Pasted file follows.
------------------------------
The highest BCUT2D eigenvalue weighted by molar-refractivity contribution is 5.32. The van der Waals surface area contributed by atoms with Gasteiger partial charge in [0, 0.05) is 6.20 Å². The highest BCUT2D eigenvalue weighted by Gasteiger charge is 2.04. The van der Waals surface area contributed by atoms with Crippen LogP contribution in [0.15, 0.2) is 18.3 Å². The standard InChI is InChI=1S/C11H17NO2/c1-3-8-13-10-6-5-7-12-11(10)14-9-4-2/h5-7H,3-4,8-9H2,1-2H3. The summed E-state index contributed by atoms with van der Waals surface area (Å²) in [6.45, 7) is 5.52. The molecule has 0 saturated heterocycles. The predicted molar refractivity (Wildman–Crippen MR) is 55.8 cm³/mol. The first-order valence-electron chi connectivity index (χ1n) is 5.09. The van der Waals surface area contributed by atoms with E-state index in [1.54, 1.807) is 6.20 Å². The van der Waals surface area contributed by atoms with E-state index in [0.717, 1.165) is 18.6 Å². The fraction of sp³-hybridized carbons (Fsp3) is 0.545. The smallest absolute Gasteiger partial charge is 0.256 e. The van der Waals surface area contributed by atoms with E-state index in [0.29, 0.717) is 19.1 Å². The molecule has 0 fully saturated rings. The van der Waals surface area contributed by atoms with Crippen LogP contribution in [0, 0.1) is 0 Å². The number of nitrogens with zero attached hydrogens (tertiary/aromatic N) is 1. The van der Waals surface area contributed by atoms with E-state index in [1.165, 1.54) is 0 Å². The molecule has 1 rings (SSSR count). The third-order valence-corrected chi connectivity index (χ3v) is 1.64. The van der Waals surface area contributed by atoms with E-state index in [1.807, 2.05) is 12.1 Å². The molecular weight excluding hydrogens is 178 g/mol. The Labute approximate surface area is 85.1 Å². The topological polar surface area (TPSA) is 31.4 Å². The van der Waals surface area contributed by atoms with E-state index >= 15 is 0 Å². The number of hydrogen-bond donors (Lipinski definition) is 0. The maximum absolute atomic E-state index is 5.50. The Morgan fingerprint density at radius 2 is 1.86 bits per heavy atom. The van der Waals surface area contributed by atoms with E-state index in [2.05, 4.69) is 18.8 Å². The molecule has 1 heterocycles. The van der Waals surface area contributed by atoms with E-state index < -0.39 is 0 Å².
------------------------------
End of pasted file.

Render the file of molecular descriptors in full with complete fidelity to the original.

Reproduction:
The highest BCUT2D eigenvalue weighted by molar-refractivity contribution is 5.32. The van der Waals surface area contributed by atoms with Gasteiger partial charge in [0, 0.05) is 6.20 Å². The highest BCUT2D eigenvalue weighted by Gasteiger charge is 2.04. The van der Waals surface area contributed by atoms with Crippen LogP contribution in [0.15, 0.2) is 18.3 Å². The standard InChI is InChI=1S/C11H17NO2/c1-3-8-13-10-6-5-7-12-11(10)14-9-4-2/h5-7H,3-4,8-9H2,1-2H3. The summed E-state index contributed by atoms with van der Waals surface area (Å²) in [6.45, 7) is 5.52. The molecule has 0 saturated heterocycles. The predicted molar refractivity (Wildman–Crippen MR) is 55.8 cm³/mol. The first-order valence-electron chi connectivity index (χ1n) is 5.09. The van der Waals surface area contributed by atoms with E-state index in [1.54, 1.807) is 6.20 Å². The van der Waals surface area contributed by atoms with E-state index in [0.717, 1.165) is 18.6 Å². The fraction of sp³-hybridized carbons (Fsp3) is 0.545. The smallest absolute Gasteiger partial charge is 0.256 e. The van der Waals surface area contributed by atoms with E-state index in [0.29, 0.717) is 19.1 Å². The molecule has 0 fully saturated rings. The van der Waals surface area contributed by atoms with Crippen LogP contribution in [0, 0.1) is 0 Å². The number of nitrogens with zero attached hydrogens (tertiary/aromatic N) is 1. The van der Waals surface area contributed by atoms with E-state index in [1.165, 1.54) is 0 Å². The molecule has 1 rings (SSSR count). The third-order valence-corrected chi connectivity index (χ3v) is 1.64. The van der Waals surface area contributed by atoms with E-state index in [1.807, 2.05) is 12.1 Å². The molecular weight excluding hydrogens is 178 g/mol. The Labute approximate surface area is 85.1 Å². The topological polar surface area (TPSA) is 31.4 Å². The van der Waals surface area contributed by atoms with E-state index >= 15 is 0 Å². The number of hydrogen-bond donors (Lipinski definition) is 0. The maximum absolute atomic E-state index is 5.50. The Morgan fingerprint density at radius 2 is 1.86 bits per heavy atom. The van der Waals surface area contributed by atoms with E-state index in [2.05, 4.69) is 18.8 Å². The molecule has 1 heterocycles. The van der Waals surface area contributed by atoms with E-state index < -0.39 is 0 Å².